Learn To Program Arduino: Part III – Functions, Syntax, and the Breadboard

We’re continuing with our “Arduino for Absolute Beginners” series, which has so far covered the installation and testing of a Nano board (HERE), as well as the major components of the Arduino IDE and an introduction to using the Serial Monitor for debugging (HERE). This entry covers important syntax, introduces functions and re-usability of code, and we start working with breadboards. ALSO! I asked my buddy Cola from eMakeFun if we could have a coupon for a component pack which included a breadboard and he delivered! We’ll un-box the eMakeFun Electronic Components Start Kit.

Here’s a parts list of components used in this blog:

eMakeFun Electronic Components Starter Kit     20% Coupon – JVJRAPR9

eMakeFun Arduino Nano 5 pack   20% Off Coupon8H4NTIYN

For those of you who want practice soldering or are teaching a young engineer how to solder, here’s a version of the Nano pack where you can solder the headers on yourself:

eMakeFun Nano 5 pack – un-soldered    20% Off Coupon – CCUOJVPY

Please note that these are affiliate links, so, if you order from them the Smarter Home Club does get a very small percentage of the order.

CASE, Semiconlons, Parentheses, Brackets, and Comments – Important Syntax information

The absolutely most important concept for a beginner to learn in Arduino programming is that C++ is CASE SENSITIVE. These two lines have different meanings to the compiler and only the first of them will set the baud rate for serial transmissions in Arduino.


The next critical concept to learn is when to use a SEMICOLON. The short answer is that you need to use a semi-colon to indicate the end of a statement.

In more detailed terms – you have operands (Variable A, Variable B) which are acted upon by operators (+, -, *, /, etc). Expressions combine operators and operands to perform a calculation or assign a value. Example – Variable A * 10 = Variable B is an expression. A statement uses one or more expressions to form the basic programmatic structure.

That is still a dramatic over-simplification of the involved terms, but you now have a basis to continue.

When you combine operands and operators into an expression, you can enclose the expression in PARENTHESES (you do not have to). This can make it a lot easier to follow the code you’ve written and can also affect the order in which calculations are executed. Example:

VariableA + VariableB * VariableC
(VariableA + VariableB) * VariableC

In the first formula, the compiler executes VariableB * VariableC before adding VariableA, where as in the second example the parentheses indicate to the compiler that VariableA should be added to VariableB prior to multiplication by VariableC. If you remember PEMDAS from school, “Please Excuse My Dear Aunt Sally,” it instructs that the order of operations is Parentheses, Exponents, Multiplication/Division, Addition/Subtraction. Arduino will follow this in the execution of your expressions.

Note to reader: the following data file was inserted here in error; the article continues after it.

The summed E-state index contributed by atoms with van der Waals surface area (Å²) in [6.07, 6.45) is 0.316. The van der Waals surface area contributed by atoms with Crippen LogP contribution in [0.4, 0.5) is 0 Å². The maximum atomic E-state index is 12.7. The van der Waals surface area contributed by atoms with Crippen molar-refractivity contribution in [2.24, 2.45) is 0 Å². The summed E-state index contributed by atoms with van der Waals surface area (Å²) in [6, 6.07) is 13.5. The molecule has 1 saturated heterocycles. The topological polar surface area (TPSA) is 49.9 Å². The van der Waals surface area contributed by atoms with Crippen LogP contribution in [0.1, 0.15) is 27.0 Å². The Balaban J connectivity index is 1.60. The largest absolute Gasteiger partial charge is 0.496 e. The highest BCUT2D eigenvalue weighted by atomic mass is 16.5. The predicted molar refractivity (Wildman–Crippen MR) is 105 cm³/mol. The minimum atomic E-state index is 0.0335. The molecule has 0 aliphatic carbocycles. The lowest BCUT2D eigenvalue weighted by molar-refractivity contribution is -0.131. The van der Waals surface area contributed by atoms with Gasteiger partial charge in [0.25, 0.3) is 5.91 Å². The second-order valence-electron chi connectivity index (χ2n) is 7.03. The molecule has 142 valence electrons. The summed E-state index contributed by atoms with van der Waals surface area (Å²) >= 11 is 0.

You should also note that there is a set of parentheses at the declaration or invocation of any function. If there are variables to pass, these are defined in the parentheses at the functions declaration. The values are passed in parentheses when the function is invoked.

Speaking of functions – when you write a function or you execute a loop, use brackets to enclose them. Brackets enclose (mark the start and end of) any logical block of code. For example:

This code snippet illustrates enclosing an expression in parentheses (in this case the evaluation of the variable sensorVal). It encloses the If statement inside curly brackets. It calls the digitalWrite function and passes the required variables, pin number and state, in parenthesis, and it ends each statement with a semicolon.

Another important concept is comments. A good rule of thumb is that when you come back to your code after a year, your comments should make the code as easy to understand as it was when you finished writing it. Admittedly, Arduino code is usually limited in scope compared to other programming projects, but it is a good habit to learn now.

There are two ways to comment code in Arduino – single line and multi-line. One sentence and many sentences.

While you’re a beginner, comment EVERYTHING. It doesn’t matter that you comment too much. It doesn’t matter if you have 5 times as many lines of comments as lines of code. Over time, you’ll come back to old code, realize and learn what is important, and refine your commenting practices over time. You’ll never kick yourself for writing too many comments, but you will if you don’t write enough.

Another very important concept is the re-usability of code. You can write your sketch however you want. If you focus on certain practices regarding functions and code re-usability, you’ll save a lot of extra effort. Any time there is a piece of code you’re going to use several times, offload it to a function. This will make your sketch shorter (which uses less memory and runs faster), will make your code easier to read, and can prevent bugs by default.